Last entry on line numbering code in blog posts

One thing I forgot to do in the last post was show how to filter a set of lines through my line numbering program, anl, from within TextMate. I did mention that you use the Filter Through Command… item in the Text menu, but didn’t show how to set the options in the item’s dialog box. Here are the options you should select:

I do this before adding the 4-space indentation that tells Markdown to wrap the lines in pre and code tags. After anl adds the line numbers, colons, and spaces, I do the 4-space indentation.

OK, on with the last two items I need to put nicely formatted line numbers in my blog’s code blocks: some JavaScript to wrap the line numbers in span tags, and CSS to style the numbers.

I put the following JavaScript function in the head sections of the various blog templates. (Movable Type has templates for the main page, the date-based archives, the category-based archives, and the individual post archives and I want the same line numbering no matter how you’re viewing the page.)

 1:  function styleLN() {
 2:     var preElems = document.getElementsByTagName('pre');
 3:     if (0 == preElems.length) {   // no pre elements; stop
 4:        return;
 5:     }
 6:     for (var i = 0; i < preElems.length; i++) {
 7:        var pre = preElems[i];
 8:        var code = pre.getElementsByTagName('code')[0];
 9:        if (null == code) {        // no code; move on
10:            continue;
11:        }
12:        var oldContent = code.innerHTML;
13:        var newContent = oldContent.replace(/^( *)(\d+):(  )/mg, 
14:                    '<span class="ln">$1$2<' + '/span>$3');
15:        code.innerHTML = newContent;
16:     }
17:  }

Line 2 grabs all the pre elements in the document. If there aren’t any, Lines 3-4 exit the function and no changes are made. If there are pre elements, the loop that starts on Line 6 goes through all of them, looking for those that contain code elements. The contents of each code element is filtered through a search-and-replace operation on Lines 13-14. The operation searches for lines that start with zero or more spaces, one or more digits, a colon, and two spaces. If found, it replaces that with an opening span tag with a class attribute of “ln”, the leading spaces (if any), the digits, a closing span tag, and the two spaces. Line 15 then stuffs the altered text back into the document. The function is invoked by adding onLoad="styleLN()" to the template’s body tag.

If you’re wondering why the replacement string on Line 14 is the concatenation of two strings, it’s because HTML Tidy complains when it sees a string with </ followed by a letter. I don’t know of any current browsers that fail when they encounter such a string, but I like to keep HTML Tidy happy nonetheless.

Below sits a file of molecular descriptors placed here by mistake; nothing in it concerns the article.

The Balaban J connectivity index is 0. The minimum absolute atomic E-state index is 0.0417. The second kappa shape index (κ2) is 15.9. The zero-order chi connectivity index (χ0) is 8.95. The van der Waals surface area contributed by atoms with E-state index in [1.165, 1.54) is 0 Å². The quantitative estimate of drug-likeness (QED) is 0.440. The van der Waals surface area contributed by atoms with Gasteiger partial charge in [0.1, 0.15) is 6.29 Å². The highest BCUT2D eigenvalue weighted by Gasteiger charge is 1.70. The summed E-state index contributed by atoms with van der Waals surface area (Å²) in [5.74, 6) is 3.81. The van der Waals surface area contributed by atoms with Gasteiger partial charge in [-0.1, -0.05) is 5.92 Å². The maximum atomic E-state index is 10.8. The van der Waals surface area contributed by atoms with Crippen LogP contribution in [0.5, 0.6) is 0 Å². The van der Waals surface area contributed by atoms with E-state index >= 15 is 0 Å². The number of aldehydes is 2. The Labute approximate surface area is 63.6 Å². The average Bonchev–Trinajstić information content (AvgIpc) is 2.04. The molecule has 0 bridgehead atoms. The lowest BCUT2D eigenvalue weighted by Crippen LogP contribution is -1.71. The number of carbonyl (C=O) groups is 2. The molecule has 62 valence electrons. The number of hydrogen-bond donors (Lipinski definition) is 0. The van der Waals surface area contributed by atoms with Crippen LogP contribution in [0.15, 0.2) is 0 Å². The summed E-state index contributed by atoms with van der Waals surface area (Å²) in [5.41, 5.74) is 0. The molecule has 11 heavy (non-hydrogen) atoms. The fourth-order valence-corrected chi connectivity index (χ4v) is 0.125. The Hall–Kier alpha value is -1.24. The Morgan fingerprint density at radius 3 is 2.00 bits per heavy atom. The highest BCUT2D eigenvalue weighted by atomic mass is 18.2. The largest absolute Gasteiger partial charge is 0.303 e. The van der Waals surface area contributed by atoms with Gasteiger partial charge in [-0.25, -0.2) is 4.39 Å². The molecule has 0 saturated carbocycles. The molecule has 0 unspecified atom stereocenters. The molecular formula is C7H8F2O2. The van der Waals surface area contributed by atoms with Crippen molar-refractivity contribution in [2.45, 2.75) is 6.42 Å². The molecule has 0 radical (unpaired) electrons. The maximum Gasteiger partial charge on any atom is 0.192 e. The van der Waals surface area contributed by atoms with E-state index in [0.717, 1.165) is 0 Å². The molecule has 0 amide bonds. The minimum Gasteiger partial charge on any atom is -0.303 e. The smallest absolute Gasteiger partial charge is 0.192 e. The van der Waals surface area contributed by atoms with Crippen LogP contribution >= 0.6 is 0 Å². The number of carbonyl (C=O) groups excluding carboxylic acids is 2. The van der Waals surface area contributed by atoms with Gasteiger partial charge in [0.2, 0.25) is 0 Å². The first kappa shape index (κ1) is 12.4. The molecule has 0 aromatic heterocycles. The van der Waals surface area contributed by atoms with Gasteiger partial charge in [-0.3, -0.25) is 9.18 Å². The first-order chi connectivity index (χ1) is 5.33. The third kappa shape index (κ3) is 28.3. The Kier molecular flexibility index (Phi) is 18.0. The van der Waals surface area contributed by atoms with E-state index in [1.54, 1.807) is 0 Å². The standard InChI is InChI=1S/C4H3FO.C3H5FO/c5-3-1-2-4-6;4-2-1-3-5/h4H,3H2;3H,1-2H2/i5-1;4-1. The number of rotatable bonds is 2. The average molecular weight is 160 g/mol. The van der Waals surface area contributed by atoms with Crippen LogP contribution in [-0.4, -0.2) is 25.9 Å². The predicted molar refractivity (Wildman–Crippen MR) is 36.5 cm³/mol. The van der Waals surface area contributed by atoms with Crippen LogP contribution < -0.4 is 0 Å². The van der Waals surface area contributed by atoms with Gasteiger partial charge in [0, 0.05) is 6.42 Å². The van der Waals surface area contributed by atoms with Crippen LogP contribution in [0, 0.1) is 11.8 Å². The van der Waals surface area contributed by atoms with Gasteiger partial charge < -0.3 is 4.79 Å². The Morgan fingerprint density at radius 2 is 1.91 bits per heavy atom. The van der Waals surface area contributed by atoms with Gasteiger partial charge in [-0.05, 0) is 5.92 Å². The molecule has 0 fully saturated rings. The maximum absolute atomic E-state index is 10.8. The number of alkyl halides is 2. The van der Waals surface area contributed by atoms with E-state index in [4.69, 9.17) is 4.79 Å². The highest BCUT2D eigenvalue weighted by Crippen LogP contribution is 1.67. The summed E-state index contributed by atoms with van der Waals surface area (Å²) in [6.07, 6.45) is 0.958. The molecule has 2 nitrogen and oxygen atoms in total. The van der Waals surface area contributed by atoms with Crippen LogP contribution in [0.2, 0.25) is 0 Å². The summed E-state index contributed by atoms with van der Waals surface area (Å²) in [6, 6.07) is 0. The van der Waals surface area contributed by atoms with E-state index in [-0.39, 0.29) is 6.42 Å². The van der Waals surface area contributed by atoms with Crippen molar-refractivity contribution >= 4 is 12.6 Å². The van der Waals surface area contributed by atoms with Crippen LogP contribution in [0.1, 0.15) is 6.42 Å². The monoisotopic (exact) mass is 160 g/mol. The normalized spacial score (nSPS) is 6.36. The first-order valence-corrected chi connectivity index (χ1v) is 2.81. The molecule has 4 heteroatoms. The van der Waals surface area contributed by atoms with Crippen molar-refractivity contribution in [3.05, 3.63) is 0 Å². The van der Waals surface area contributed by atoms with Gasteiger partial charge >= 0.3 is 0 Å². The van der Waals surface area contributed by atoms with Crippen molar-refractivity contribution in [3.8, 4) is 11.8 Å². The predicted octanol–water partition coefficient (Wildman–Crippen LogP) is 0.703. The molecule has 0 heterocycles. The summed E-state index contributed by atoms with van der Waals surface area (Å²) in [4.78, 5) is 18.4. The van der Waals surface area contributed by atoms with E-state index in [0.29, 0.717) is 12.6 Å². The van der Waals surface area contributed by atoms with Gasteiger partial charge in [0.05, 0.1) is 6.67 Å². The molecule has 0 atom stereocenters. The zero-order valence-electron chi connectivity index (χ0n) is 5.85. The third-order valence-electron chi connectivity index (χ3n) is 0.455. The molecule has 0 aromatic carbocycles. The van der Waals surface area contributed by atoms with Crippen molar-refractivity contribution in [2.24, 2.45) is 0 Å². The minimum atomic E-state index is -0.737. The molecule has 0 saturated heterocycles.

The colon is removed (and you know how painful that can be) because I’m going to style the numbers to make them distinct from the following code lines and no longer need the extra separation the colon provided in the Markdown source. Here’s the CSS that styles the line numbers:

span.ln {
  color: #888;
  font-size: 75%;

A medium gray text with a slightly smaller size than the code itself. I’ve played around with different background colors and padding to get more of a “gutter” look like you might see in TextMate and BBEdit (and vi and Emacs and any number of other editors), but the extra styling didn’t add anything.

(By the way, if you want to see the code with the colons, just tell your browser to display the source of this page.)

One problem with displaying the line numbers this way is that readers of the blog can no longer just copy code from my posts and expect it to run—the line numbers will get selected along with the code itself. The line numbers and separation space are easily deleted by doing a global search on the regular expression

/^ *\d+  /

(that’s one space between the caret and the asterisk and two spaces after the plus sign) and replacing it with nothing. Depending on the features of your text editor, you may also be able to do a “column” or “rectangular” selection to grab all the line numbers and leading space and delete them with a single keystroke. (TextMate does column selection if you drag while holding down the Option key.) This can be much faster than search and replace if the code isn’t very long and you don’t have to do much scrolling.

I did spend some time thinking about whether the clearer explanations that line numbers allow are worth the extra effort needed to delete them and, obviously, decided that they are. If you think otherwise, let me know.